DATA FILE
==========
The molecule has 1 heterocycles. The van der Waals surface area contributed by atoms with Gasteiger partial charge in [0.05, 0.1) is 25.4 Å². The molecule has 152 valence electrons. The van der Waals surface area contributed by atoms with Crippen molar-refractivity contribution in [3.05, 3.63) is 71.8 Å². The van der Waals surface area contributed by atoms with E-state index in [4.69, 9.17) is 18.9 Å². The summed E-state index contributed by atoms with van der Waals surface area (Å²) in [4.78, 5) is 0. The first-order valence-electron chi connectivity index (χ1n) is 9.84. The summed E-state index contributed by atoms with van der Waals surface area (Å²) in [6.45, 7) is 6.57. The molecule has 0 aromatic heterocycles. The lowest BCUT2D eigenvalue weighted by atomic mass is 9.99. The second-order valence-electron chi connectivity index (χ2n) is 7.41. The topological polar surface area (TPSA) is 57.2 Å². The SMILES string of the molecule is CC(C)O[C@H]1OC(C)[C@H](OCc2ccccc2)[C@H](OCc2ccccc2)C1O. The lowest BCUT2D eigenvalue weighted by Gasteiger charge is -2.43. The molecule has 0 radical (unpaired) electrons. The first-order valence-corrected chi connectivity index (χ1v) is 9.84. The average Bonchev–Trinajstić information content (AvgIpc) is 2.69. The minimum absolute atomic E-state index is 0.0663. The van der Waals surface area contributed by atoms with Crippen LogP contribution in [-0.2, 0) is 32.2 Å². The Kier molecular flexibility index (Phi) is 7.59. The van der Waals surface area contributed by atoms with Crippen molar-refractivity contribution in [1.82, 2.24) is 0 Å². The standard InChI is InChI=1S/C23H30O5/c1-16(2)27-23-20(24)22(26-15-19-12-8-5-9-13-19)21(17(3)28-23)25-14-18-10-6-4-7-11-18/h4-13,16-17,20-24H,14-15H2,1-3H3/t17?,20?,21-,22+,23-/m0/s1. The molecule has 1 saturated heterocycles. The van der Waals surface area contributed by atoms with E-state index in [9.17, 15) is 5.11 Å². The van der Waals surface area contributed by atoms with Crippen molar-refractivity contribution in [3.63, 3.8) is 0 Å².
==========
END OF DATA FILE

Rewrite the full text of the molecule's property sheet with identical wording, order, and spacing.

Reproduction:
The molecule has 1 heterocycles. The van der Waals surface area contributed by atoms with Gasteiger partial charge in [0.05, 0.1) is 25.4 Å². The molecule has 152 valence electrons. The van der Waals surface area contributed by atoms with Crippen molar-refractivity contribution in [3.05, 3.63) is 71.8 Å². The van der Waals surface area contributed by atoms with E-state index in [4.69, 9.17) is 18.9 Å². The summed E-state index contributed by atoms with van der Waals surface area (Å²) in [4.78, 5) is 0. The first-order valence-electron chi connectivity index (χ1n) is 9.84. The summed E-state index contributed by atoms with van der Waals surface area (Å²) in [6.45, 7) is 6.57. The molecule has 0 aromatic heterocycles. The lowest BCUT2D eigenvalue weighted by atomic mass is 9.99. The second-order valence-electron chi connectivity index (χ2n) is 7.41. The topological polar surface area (TPSA) is 57.2 Å². The SMILES string of the molecule is CC(C)O[C@H]1OC(C)[C@H](OCc2ccccc2)[C@H](OCc2ccccc2)C1O. The lowest BCUT2D eigenvalue weighted by Gasteiger charge is -2.43. The molecule has 0 radical (unpaired) electrons. The first-order valence-corrected chi connectivity index (χ1v) is 9.84. The average Bonchev–Trinajstić information content (AvgIpc) is 2.69. The minimum absolute atomic E-state index is 0.0663. The van der Waals surface area contributed by atoms with Crippen LogP contribution in [-0.2, 0) is 32.2 Å². The Kier molecular flexibility index (Phi) is 7.59. The van der Waals surface area contributed by atoms with Crippen molar-refractivity contribution in [1.82, 2.24) is 0 Å². The standard InChI is InChI=1S/C23H30O5/c1-16(2)27-23-20(24)22(26-15-19-12-8-5-9-13-19)21(17(3)28-23)25-14-18-10-6-4-7-11-18/h4-13,16-17,20-24H,14-15H2,1-3H3/t17?,20?,21-,22+,23-/m0/s1. The molecule has 1 saturated heterocycles. The van der Waals surface area contributed by atoms with E-state index in [9.17, 15) is 5.11 Å². The van der Waals surface area contributed by atoms with Crippen molar-refractivity contribution in [3.63, 3.8) is 0 Å².